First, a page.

Wondering whether a bale accumulator is worth the investment? Dreaming of a large square baler? Or drooling over your neighbor's self-propelled stacker?

Take a page from Keith Dickinson, who compared several bale handling systems under different scenarios to help growers determine which would work best for their circumstances.

Dickinson, an ag business management educator with Penn State Cooperative Extension, updated and added fixed equipment costs to an existing hay enterprise budget. “The typical enterprise budget only incorporates the costs of operating equipment and assumes you're already owning it,” he says.

“What I was finding, in working with clients, was that the type of equipment you choose is a real important factor in profitability. But also important is the size of your operation,” Dickinson says.

Growers should look at who or what they'd produce hay for and know what's a fad or trend before making long-term decisions, he cautions.

Dickinson compared the costs of new large round, large square and small square bale systems, all of which include the costs of a 9' mower-conditioner, a 17' tedder and a 9' rake.

He stresses that the prices mentioned here are estimated and that growers should compare the differences in system costs rather than specific amounts.

A round bale system, handling 800-lb bales with a bale spike for a front-end loader, costs $42,450. A large square bale package (mid-size bales) with forks for a front-end loader costs $109,650, Dickinson estimates.

Four small square bale systems were examined; one was further categorized as pull-type vs. self-propelled. They are: 1) a bale accumulator system with a hay grapple for a front-end loader, $65,350; 2) a kicker baler system, $50,350; 3) a towable bale stacker system, $74,350, and a self-propelled one, $150,350; and 4) a bale bander setup with forks for the front-end loader, $100,850.

Which system is most profitable for an individual grower depends on the number of acres harvested, how close fields are to storage locations, what hay will sell for and other costs, Dickinson says. He urges growers to closely examine their budgets before making machinery decisions.

In a June 2008 presentation, Dickinson assumed breakeven acreage levels based on grass hay at $160/ton, a 4-ton/acre yield, fertilizing for high yield, diesel fuel at $4.50/gallon, $15/hour for equipment operators and $9/hour for hand labor.

The number of acres each system needed to break even under the above scenario would be: round bale, 23; large square, 59; kicker baler, 29; bale accumulator, 35; towable bale stacker, 41; self-propelled bale stacker, 83; and bale bander, 56.

“But I wanted to throw a few ‘what if' scenarios in, because what happens if the price of hay suddenly drops? Part of the consideration is not necessarily how much money you can make in good years, but how well you could weather the storm in bad years,” Dickinson says.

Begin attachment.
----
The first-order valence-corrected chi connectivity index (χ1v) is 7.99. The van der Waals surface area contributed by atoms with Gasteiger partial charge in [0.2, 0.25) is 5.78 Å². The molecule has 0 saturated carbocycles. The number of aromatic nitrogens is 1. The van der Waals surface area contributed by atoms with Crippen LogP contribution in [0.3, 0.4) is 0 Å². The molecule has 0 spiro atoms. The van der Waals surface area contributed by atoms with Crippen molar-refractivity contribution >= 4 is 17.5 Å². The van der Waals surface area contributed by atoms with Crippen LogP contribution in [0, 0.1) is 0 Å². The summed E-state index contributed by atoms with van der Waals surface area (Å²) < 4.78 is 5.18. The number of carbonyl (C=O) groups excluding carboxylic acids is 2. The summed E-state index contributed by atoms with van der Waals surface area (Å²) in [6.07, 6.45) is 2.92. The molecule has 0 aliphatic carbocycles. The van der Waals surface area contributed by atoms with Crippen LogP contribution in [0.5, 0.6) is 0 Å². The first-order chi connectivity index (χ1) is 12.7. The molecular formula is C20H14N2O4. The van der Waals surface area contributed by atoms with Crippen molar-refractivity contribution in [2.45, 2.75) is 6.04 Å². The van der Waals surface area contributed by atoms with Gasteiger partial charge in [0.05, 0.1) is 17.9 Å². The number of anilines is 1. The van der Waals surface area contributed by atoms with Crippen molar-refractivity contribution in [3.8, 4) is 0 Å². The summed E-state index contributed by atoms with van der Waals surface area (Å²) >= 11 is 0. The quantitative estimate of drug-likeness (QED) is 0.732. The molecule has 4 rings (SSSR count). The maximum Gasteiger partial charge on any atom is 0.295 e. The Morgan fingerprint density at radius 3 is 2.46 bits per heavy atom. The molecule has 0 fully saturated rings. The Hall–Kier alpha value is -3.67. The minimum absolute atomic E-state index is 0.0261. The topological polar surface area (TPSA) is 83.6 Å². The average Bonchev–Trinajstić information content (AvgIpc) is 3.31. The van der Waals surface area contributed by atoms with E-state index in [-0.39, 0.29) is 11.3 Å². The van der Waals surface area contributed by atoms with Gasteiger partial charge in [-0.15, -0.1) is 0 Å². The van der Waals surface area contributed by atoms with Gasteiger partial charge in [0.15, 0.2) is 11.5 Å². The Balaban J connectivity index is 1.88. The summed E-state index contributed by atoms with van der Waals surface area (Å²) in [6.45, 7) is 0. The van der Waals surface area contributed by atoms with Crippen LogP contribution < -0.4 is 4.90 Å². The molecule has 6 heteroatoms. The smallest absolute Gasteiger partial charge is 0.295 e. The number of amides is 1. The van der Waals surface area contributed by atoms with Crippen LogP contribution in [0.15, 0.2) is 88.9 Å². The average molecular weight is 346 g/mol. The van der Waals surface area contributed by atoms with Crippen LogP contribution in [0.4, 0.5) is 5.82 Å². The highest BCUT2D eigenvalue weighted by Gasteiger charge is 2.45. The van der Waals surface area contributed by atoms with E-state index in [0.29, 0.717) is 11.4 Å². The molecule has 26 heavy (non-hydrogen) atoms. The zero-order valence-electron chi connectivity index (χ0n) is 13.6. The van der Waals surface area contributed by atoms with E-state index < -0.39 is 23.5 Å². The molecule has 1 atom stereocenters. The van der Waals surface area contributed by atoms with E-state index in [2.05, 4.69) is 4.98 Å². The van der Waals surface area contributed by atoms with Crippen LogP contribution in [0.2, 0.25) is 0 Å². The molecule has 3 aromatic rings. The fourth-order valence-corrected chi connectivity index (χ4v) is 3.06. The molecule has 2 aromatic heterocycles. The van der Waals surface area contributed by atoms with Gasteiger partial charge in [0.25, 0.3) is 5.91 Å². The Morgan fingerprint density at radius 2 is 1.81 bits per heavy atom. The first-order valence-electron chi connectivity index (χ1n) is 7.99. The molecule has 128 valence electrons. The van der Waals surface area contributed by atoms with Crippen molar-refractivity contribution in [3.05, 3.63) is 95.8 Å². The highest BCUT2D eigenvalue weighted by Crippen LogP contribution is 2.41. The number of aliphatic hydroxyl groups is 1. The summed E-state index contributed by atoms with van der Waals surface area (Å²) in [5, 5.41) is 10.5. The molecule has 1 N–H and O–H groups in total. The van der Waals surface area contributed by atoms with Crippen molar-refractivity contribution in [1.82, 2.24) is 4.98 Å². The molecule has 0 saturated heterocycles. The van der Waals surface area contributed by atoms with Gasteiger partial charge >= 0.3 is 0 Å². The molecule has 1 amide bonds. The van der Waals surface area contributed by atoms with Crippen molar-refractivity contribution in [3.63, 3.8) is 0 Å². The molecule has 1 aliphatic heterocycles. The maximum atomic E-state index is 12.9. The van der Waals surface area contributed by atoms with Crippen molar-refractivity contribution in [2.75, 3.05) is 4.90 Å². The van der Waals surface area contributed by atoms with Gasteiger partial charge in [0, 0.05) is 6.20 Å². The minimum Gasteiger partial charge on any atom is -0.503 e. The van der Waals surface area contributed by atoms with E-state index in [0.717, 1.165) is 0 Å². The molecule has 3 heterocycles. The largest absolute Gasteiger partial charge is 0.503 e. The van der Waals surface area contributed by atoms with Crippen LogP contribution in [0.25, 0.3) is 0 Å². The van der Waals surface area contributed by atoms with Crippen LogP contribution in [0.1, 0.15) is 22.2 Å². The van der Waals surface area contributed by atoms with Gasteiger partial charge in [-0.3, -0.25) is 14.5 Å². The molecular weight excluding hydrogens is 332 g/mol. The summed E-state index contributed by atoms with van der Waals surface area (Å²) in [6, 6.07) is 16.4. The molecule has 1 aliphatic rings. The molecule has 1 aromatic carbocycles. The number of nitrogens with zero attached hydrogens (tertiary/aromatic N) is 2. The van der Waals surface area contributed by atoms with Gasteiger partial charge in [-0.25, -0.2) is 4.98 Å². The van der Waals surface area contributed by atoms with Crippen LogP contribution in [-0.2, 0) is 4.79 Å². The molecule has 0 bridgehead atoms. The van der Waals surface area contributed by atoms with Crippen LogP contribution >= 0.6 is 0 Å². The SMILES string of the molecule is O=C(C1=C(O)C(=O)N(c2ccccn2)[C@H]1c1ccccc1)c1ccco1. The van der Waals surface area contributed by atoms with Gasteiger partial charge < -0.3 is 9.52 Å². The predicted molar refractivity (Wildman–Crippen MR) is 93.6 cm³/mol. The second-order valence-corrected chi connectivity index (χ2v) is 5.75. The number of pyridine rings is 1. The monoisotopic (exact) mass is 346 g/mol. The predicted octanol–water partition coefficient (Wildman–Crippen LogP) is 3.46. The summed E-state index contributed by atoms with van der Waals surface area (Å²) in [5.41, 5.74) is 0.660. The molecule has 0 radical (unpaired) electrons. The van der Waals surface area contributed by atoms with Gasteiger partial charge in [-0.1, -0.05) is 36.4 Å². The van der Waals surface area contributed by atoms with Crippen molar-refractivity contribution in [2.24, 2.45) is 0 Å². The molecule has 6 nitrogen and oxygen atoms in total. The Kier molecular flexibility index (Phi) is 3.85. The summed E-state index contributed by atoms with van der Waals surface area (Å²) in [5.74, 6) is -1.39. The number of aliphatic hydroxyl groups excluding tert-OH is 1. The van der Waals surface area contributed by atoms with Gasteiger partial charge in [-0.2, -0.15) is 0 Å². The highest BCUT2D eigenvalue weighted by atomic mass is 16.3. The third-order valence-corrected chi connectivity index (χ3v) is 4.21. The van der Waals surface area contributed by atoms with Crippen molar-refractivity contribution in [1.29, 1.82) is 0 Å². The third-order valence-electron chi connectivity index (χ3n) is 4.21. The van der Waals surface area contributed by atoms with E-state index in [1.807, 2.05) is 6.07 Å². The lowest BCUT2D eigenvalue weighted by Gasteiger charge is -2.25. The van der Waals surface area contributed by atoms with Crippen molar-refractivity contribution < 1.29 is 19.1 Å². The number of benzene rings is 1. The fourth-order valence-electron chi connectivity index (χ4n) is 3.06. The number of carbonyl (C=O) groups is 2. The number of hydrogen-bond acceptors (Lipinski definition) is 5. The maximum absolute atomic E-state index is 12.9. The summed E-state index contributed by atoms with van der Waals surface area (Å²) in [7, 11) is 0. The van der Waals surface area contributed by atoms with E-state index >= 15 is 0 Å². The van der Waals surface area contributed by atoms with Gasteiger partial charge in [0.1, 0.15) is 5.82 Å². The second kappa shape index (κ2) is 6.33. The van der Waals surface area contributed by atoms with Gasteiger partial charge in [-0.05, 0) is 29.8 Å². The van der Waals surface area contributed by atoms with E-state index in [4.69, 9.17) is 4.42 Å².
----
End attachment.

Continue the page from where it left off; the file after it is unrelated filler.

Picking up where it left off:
If a grower fertilized for a 4-ton yield and only got 3 tons/acre, the amount of acres each system needed to break even would be: round bale, 161; large square, 395; kicker baler, 223; bale accumulator, 207; towable bale stacker, 308; self-propelled bale stacker, 674; and bale bander, 481.

If hay dropped in price by $40/ton, breakeven acreage required would be: round bale, 193; large square, 469; kicker baler, 362; bale accumulator, 238; towable bale stacker, 350; self-propelled bale stacker, 729; and bale bander, 492.

The amount of acreage needed to net a $10,000 profit at $160/ton and a 4-ton yield: round bale, 78; large square, 114; kicker baler, 86; bale accumulator, 88; towable bale stacker, 96; self-propelled bale stacker, 139; and bale bander, 111.

To net $50,000, systems required the following acreage: round bale, 298; large square, 332; kicker baler, 316; bale accumulator, 301; towable bale stacker, 316; self-propelled bale stacker, 360; and bale bander, 332.

Assuming 150 acres of hay and a hay price that's the same per ton regardless of bale size, Dickinson compared net incomes of several systems. Round bale systems came out on top with $23,043 in net income. Next in line were: bale accumulator, $21,580; kicker baler, $21,051; towable bale stacker, $19,758; bale bander, $16,984; large square, $16,541; and self-propelled bale stacker, $12,058.

“But it's a matter of what fits your farming operation best; each system has its advantages and disadvantages,” says Dickinson.

Growers close to urban markets have to determine if a small bale size will increase their hay's marketability or if they can reach larger-sized farms that want trailer loads of hay. Local market fluctuations as well as yield potential and fertility significantly impact a grower's costs and returns, he adds.

“I always emphasize that no two farms are alike in terms of the resources they have available and what needs they may have,” says Dickinson.

“Some guys may really enjoy spending time on their tractors. Maybe they're blessed with a large number of children who enjoy getting out on a hay wagon. Those are all considerations. Just really evaluate and look for the solution that fits your farm the best.”

Which Bale Handling System Gives The Greatest Return?
Handling System Purchase Price Acres Net Income
Round Bale $42,450 150 $23,043
Bale Accumulator $65,350 150 $21,580
Kicker Baler $50,350 150 $21,051
Towable Bale Stacker $74,350 150 $19,758
Bale Bander $100,850 150 $16,984
Large Square $109,650 150 $16,541
Self-Propelled Bale Stacker $150,350 150 $12,058
This assumes 150 acres of hay at a price the same per ton regardless of bale size.